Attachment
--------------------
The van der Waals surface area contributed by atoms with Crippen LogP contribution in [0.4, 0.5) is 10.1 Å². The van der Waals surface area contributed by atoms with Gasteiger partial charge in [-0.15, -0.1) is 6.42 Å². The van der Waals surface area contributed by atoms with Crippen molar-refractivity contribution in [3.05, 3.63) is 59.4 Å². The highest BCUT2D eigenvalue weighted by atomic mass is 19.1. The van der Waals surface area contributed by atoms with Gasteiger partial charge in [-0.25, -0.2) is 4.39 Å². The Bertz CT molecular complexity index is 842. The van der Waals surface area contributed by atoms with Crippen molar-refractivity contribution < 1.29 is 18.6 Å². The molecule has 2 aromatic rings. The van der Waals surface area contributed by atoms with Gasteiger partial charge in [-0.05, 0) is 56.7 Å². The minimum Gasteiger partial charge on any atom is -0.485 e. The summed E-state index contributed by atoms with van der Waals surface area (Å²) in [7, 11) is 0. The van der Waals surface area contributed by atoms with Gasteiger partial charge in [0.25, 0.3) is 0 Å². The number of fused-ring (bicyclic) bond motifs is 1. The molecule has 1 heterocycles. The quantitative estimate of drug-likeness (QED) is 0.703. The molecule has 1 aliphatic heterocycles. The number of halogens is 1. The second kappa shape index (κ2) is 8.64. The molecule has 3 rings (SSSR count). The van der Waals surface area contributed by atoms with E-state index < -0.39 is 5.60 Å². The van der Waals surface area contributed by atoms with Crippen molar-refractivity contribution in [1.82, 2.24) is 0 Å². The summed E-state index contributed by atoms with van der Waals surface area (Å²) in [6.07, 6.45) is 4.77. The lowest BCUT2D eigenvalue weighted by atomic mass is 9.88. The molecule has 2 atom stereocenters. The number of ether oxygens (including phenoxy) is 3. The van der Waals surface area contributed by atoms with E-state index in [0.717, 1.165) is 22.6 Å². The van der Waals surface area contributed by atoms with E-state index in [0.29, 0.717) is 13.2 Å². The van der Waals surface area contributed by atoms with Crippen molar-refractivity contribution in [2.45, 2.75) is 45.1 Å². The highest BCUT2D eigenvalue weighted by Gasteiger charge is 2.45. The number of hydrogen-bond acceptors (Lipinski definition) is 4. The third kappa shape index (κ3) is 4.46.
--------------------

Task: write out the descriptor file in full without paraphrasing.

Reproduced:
The van der Waals surface area contributed by atoms with Crippen LogP contribution in [0.4, 0.5) is 10.1 Å². The van der Waals surface area contributed by atoms with Gasteiger partial charge in [-0.15, -0.1) is 6.42 Å². The van der Waals surface area contributed by atoms with Crippen molar-refractivity contribution in [3.05, 3.63) is 59.4 Å². The highest BCUT2D eigenvalue weighted by atomic mass is 19.1. The van der Waals surface area contributed by atoms with Gasteiger partial charge in [-0.25, -0.2) is 4.39 Å². The Bertz CT molecular complexity index is 842. The van der Waals surface area contributed by atoms with Crippen molar-refractivity contribution < 1.29 is 18.6 Å². The molecule has 2 aromatic rings. The van der Waals surface area contributed by atoms with Gasteiger partial charge in [-0.05, 0) is 56.7 Å². The minimum Gasteiger partial charge on any atom is -0.485 e. The summed E-state index contributed by atoms with van der Waals surface area (Å²) in [7, 11) is 0. The van der Waals surface area contributed by atoms with Gasteiger partial charge in [0.25, 0.3) is 0 Å². The number of fused-ring (bicyclic) bond motifs is 1. The molecule has 1 heterocycles. The quantitative estimate of drug-likeness (QED) is 0.703. The molecule has 1 aliphatic heterocycles. The number of halogens is 1. The second kappa shape index (κ2) is 8.64. The molecule has 3 rings (SSSR count). The van der Waals surface area contributed by atoms with E-state index < -0.39 is 5.60 Å². The van der Waals surface area contributed by atoms with Crippen molar-refractivity contribution in [1.82, 2.24) is 0 Å². The summed E-state index contributed by atoms with van der Waals surface area (Å²) in [6.07, 6.45) is 4.77. The lowest BCUT2D eigenvalue weighted by atomic mass is 9.88. The molecule has 2 atom stereocenters. The number of ether oxygens (including phenoxy) is 3. The van der Waals surface area contributed by atoms with E-state index in [0.717, 1.165) is 22.6 Å². The van der Waals surface area contributed by atoms with E-state index in [0.29, 0.717) is 13.2 Å². The van der Waals surface area contributed by atoms with Crippen molar-refractivity contribution in [2.45, 2.75) is 45.1 Å². The highest BCUT2D eigenvalue weighted by Gasteiger charge is 2.45. The number of hydrogen-bond acceptors (Lipinski definition) is 4. The third kappa shape index (κ3) is 4.46.